I have been a mom for 27 years. I was 25 years old when I became a mom for the first time. As almost every mom will tell you there is no describing the overwhelming love a mother feels for her child. You really cannot know that feeling until you become a parent. As a young mom of a typically developing child, and then two, and then three, and then four.... I got to do a lot of amazing things with my kids. I enjoyed my time with them very much. When my sixth child was born I was not quite so young anymore. I had children at home, aged 13, 11, 8, 6, and 3. I'd had enough experience to know what I was doing. I had taught a lot of kids to walk, talk, use a spoon, brush their teeth, dress themselves and all the other things moms teach their kids to do. I really knew what I was doing. Except this time I did not. This time my baby did not learn the things I tried to teach him. This time was different. And around age two and a half the things he had been able to learn he seemed to forget. And that's when I knew. That is when I knew that something was really not right. And I first heard the word "autism." Autism has robbed my son Tate of a lot of things but autism has not robbed us of everything. Autism has never been able to limit our love. Autism has not taken our sense of humor. And in spite of autism, we have a really good life. Tate, not autism, is celebrated every day. Tate makes my heart smile. He does that in a lot of ways. Sometimes even the obsessions, struggles and misunderstandings are an endearing part of our lives. Tate is different than his siblings but different is not always bad or wrong. Different is just different.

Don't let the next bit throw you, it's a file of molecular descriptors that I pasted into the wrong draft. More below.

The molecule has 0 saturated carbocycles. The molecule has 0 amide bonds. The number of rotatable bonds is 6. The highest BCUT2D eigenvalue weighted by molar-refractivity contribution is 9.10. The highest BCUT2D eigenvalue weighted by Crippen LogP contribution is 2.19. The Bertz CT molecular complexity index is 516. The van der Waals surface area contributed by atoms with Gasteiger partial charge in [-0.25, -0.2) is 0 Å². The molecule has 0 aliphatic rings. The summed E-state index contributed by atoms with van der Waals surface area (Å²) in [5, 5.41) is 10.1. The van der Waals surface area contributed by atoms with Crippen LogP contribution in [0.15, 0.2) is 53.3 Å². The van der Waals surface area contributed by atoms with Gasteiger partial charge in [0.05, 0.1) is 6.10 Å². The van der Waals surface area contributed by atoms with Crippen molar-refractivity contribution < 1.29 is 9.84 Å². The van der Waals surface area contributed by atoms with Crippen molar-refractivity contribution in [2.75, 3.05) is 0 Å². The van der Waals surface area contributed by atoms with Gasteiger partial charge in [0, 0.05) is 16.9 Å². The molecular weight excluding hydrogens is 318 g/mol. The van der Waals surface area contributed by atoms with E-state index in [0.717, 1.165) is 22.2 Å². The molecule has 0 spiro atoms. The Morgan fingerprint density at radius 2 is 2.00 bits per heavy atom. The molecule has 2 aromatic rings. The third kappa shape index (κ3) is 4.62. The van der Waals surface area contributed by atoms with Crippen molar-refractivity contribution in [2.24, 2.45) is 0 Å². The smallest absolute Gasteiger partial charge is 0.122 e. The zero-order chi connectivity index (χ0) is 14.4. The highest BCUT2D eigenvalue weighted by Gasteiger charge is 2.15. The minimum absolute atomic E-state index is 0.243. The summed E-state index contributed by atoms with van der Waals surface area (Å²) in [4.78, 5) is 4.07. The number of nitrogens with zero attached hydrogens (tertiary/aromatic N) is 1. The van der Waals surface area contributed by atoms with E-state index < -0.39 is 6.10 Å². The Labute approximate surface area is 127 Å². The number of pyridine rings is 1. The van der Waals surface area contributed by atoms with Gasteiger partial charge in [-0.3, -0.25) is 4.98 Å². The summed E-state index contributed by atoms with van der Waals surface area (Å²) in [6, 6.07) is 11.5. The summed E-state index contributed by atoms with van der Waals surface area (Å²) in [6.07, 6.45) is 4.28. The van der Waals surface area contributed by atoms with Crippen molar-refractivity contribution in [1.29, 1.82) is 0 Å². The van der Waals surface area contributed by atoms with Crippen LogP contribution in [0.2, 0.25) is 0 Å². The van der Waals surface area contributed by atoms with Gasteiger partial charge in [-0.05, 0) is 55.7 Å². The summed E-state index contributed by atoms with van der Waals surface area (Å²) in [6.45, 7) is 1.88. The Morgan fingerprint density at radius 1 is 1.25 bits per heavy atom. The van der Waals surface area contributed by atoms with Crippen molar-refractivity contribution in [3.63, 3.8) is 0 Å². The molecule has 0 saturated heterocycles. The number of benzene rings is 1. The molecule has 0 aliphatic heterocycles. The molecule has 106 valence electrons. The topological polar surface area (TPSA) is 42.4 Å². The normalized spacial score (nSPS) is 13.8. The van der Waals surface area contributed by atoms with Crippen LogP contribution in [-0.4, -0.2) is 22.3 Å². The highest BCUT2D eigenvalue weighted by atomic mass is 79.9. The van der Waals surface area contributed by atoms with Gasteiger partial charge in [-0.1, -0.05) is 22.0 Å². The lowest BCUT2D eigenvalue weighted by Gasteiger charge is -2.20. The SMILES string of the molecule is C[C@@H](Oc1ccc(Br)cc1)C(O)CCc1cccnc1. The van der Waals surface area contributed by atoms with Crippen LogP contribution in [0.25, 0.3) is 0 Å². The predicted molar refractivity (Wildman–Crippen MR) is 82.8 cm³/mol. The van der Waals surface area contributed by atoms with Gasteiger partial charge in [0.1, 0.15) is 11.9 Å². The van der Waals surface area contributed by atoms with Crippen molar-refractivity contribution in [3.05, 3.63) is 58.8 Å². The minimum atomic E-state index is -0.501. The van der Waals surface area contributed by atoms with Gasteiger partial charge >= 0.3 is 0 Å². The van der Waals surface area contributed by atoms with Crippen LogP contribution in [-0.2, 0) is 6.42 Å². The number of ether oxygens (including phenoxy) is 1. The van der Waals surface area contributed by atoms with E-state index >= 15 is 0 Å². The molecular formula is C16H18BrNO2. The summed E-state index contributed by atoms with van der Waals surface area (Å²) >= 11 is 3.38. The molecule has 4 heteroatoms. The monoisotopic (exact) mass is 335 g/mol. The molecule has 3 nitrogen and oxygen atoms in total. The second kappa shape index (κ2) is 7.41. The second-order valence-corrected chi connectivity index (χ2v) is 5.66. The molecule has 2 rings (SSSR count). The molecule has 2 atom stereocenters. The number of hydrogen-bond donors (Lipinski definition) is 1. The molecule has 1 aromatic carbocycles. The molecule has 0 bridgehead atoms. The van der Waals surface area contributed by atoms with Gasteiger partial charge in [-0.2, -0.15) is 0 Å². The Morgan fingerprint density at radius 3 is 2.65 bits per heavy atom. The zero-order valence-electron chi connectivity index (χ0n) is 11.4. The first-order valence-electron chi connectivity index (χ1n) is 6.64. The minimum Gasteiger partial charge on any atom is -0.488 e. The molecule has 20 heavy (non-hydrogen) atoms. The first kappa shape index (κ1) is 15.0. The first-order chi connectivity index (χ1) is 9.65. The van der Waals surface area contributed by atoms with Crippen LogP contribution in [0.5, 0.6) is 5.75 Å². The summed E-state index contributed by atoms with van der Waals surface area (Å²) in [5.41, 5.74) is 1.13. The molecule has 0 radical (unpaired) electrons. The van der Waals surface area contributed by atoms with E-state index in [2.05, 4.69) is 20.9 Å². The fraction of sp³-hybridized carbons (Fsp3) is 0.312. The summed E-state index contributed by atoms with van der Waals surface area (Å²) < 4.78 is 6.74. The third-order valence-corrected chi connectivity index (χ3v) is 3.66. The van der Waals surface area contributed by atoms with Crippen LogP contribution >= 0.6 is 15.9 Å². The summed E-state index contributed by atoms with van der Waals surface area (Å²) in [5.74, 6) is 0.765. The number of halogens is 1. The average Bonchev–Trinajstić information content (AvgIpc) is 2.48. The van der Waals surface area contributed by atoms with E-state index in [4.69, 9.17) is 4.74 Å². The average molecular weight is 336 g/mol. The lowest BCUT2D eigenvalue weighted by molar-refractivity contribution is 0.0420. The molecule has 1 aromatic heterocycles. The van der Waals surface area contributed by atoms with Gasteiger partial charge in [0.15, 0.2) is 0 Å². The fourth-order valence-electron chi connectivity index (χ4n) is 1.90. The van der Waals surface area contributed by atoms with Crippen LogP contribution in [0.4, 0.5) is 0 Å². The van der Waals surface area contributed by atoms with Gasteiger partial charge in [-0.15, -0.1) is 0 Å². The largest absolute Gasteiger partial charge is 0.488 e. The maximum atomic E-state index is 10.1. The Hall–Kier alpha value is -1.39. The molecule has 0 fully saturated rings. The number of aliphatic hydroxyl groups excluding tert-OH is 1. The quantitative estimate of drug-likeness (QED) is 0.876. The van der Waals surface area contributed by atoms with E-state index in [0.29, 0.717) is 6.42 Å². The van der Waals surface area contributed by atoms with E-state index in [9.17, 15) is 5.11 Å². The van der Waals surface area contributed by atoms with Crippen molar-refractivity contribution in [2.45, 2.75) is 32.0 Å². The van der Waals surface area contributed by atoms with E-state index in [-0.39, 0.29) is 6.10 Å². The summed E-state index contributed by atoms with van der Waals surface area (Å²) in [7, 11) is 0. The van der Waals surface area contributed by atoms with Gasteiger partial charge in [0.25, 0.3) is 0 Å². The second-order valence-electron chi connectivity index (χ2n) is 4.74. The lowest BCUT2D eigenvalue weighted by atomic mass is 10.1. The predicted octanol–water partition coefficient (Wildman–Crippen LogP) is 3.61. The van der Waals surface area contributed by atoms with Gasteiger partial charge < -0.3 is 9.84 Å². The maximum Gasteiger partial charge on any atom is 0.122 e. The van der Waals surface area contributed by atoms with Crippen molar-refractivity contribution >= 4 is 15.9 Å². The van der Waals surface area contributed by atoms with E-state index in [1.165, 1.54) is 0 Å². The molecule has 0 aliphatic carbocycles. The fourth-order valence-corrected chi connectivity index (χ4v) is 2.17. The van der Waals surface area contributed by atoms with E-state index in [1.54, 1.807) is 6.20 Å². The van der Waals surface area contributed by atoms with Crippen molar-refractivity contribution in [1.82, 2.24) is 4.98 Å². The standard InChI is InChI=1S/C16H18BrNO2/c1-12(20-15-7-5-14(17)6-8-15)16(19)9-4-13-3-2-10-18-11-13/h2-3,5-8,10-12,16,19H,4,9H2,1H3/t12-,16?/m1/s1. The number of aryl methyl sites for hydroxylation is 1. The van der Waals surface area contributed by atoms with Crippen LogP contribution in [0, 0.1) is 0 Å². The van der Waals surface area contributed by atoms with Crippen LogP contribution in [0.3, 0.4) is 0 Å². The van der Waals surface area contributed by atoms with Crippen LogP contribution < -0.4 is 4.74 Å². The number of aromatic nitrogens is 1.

I have tried to illustrate some of the ways Tate thinks differently.
Tate, being a very literal thinker is often struggling to understand figurative language. Words with more than one meaning are also often misunderstood. Here are just a few of the things I've had to try and reconcile for Tate recently.
If Tate believes someone is upset with him he becomes anxious. It is not often I lose my patience with Tate. I know it will take him longer to get past a conflict than it will me and usually if I have to correct him I do it with a smile on my face so he understands he is not "in trouble." Sometimes though I slip. The following illustrates the results if I lose my cool.
Nine months of each year for the past three, Tate insists on wearing a hoodie. He has several, his favorite have a Kansas University Jayhawk on them. He becomes upset if he is asked to take the hoodies off but sometimes I must insist. His hoodies are as important to Tate as a blanket or pacifier can become to a baby. A hoodie seem to be his comfort item.
Tate, like many people his age would rather not help with chores. Sometimes he can be coaxed into helping out but most of the time he is ready with an excuse. The exception is laundry. A few months ago he discovered he likes to do laundry and he takes his job very seriously.
Tate's little sister drives him crazy but he is also very protective of her. He can yell at her himself but he sure does not want anyone else saying a cross word to her. Sydney was born in Russia and we adopted her before her first birthday. Tate tells me often that her Russian heritage should exempt her from behaving. It makes perfect sense to him.
If you liked this post, you might also like Tate's Texts.